BY BILL ABRAM
For New York City, Westchester and Fairfield County businesses, Hurricane Sandy caused a significant business interruption. From flooded offices and power outages to inaccessible buildings, Sandy prevented many professionals from experiencing something we take for granted – business as usual.
With weather predictions of an above-average snowfall for the Northeast this winter and one snowstorm already behind us, small businesses need to assess how they will respond when disaster strikes. It’s time to create a disaster recovery plan.
A disaster recovery plan (DRP) is a documented process or set of procedures to recover and protect a business’s IT infrastructure in the event of a disaster. Gartner Inc. estimates that only 25 percent of small- to mid-sized businesses actually have a comprehensive DRP in place.
Prevent Mother Nature from putting a frosty finish on your small business’s bottom line this winter and follow these four steps for creating a DRP:
1. Identify threats and consequences. Start by creating a list of potential disasters and ranking each based on likelihood of occurrence. Next, identify the level of impact each would have on your business and briefly outline the specific consequences. Use this framework to determine which issues to address in the DRP.
When creating your list of threats and consequences, plan for both small- and large-scale disasters. DRPs aren’t one-size-fits-all, so it’s important to consider how industry, geography and company size impact your disaster likelihood rankings.
2. Plan for prevention, detection and correction. When crafting your DRP, address these three key areas – prevention, detection and correction.
What will happen if your phones go down for the day? How will you handle a week-long power outage in the middle of your peak season? Do you have all employee reach numbers, especially cell numbers, updated and stored offsite? These are the kinds of questions to answer within your DRP.
Preventative measures focus on what your small business can do to prevent a disaster from occurring. Think power failure, data breaches, server failures, etc. Means of preventing these occurrences include offsite data backup, onsite generators and password protection policies.
Detective measures alert you to unwanted threats or occurrences. Think fire alarms and up-to-date anti-virus software.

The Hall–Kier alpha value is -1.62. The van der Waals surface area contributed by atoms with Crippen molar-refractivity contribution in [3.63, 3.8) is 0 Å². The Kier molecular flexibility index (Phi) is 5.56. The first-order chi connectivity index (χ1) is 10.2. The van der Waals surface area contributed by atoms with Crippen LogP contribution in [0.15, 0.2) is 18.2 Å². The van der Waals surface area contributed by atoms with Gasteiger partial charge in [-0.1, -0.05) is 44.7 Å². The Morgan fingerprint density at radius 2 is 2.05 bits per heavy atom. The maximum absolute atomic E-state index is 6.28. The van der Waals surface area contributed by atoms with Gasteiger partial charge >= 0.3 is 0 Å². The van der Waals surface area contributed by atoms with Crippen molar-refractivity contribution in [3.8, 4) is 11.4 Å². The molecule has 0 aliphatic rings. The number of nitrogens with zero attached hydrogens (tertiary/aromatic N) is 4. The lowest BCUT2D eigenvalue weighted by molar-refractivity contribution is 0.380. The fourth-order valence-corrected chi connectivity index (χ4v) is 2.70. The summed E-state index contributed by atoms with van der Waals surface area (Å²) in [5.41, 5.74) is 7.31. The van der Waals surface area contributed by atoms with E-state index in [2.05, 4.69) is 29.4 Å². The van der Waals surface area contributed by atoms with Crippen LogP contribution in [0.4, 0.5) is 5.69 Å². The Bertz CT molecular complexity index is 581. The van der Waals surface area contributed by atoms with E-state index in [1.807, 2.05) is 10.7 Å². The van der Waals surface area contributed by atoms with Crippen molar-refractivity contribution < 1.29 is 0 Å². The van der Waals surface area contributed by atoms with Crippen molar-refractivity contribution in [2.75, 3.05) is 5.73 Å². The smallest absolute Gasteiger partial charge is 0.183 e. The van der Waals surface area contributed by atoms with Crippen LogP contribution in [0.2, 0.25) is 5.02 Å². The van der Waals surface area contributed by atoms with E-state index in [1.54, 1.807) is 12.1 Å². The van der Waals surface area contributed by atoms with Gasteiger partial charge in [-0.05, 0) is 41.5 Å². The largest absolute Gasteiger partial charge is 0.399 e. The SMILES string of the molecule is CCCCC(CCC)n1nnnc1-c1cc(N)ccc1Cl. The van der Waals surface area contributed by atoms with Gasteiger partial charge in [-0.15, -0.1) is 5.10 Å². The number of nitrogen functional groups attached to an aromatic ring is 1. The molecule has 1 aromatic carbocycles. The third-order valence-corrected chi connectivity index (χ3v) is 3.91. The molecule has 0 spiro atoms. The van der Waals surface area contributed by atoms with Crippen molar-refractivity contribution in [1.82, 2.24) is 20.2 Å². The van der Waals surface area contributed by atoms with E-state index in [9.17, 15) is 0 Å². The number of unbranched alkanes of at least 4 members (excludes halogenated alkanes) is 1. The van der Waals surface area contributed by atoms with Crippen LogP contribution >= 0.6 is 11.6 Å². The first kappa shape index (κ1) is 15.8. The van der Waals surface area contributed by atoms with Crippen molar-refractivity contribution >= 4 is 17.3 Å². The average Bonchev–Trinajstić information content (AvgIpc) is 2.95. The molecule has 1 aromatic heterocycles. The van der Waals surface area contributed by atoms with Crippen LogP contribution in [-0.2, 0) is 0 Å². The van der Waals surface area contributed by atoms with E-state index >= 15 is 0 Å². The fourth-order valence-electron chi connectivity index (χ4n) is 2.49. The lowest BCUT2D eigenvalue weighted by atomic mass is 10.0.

Corrective measures focus on how one will react to a disaster or threat. Examples include securing necessary insurance policies, storing critical documents within your DRP and maintaining and updating key personnel information securely and off site.
3. Anticipate data loss. Oftentimes, data loss is due to file system corruption, deleted virtual machines, internal virtual disk corruptions, storage/server hardware failures and deleted or corrupt files. With proper data backup in place, the problem can be prevented regardless of whether your onsite server gets flooded or someone deletes data.
If your company works with an IT vendor, be sure to ask: Who is managing my data? How is my data being backed up? What if my data gets lost? This will provide a clear understanding of data threats and recovery processes. Confirm that your IT does a “test” of restoring from backup.
Sometimes, organizations opt to have active and backup servers housed within their physical office. While you are technically backing up your data, having both servers reside in the same physical location is problematic if power is down at the office for an extended period of time or flooding occurs. Despite being backed up, you can’t access the data until the waters recede or power is restored. Do you need to have a designated offsite place to work? Will the local coffee shop work? Do you need a seat at a data center?
4. Test. Refine. Update. Testing the DRP that you have built is vitally important. Testing applies to any backup servers or remote access tools that are in place and having staff execute their assigned roles so they are comfortable doing so when faced with a disaster.
Once the initial test has been completed, refine the plan. Address any gaps and streamline cumbersome processes. If employees can execute their assigned tasks from the office or remotely, both circumstances should be tested.
As new technology is acquired and procedures change, your DRP will need to be updated.
While creating a DRP requires an investment of time and money, Hurricane Sandy was a reminder that one needs to be prepared for the worst and hope for the best.
Bill Abram is founder and president of Pragmatix Inc. in Elmsford, an IT firm that helps nonprofits and businesses use technology to improve business performance. Contact him at email@example.com.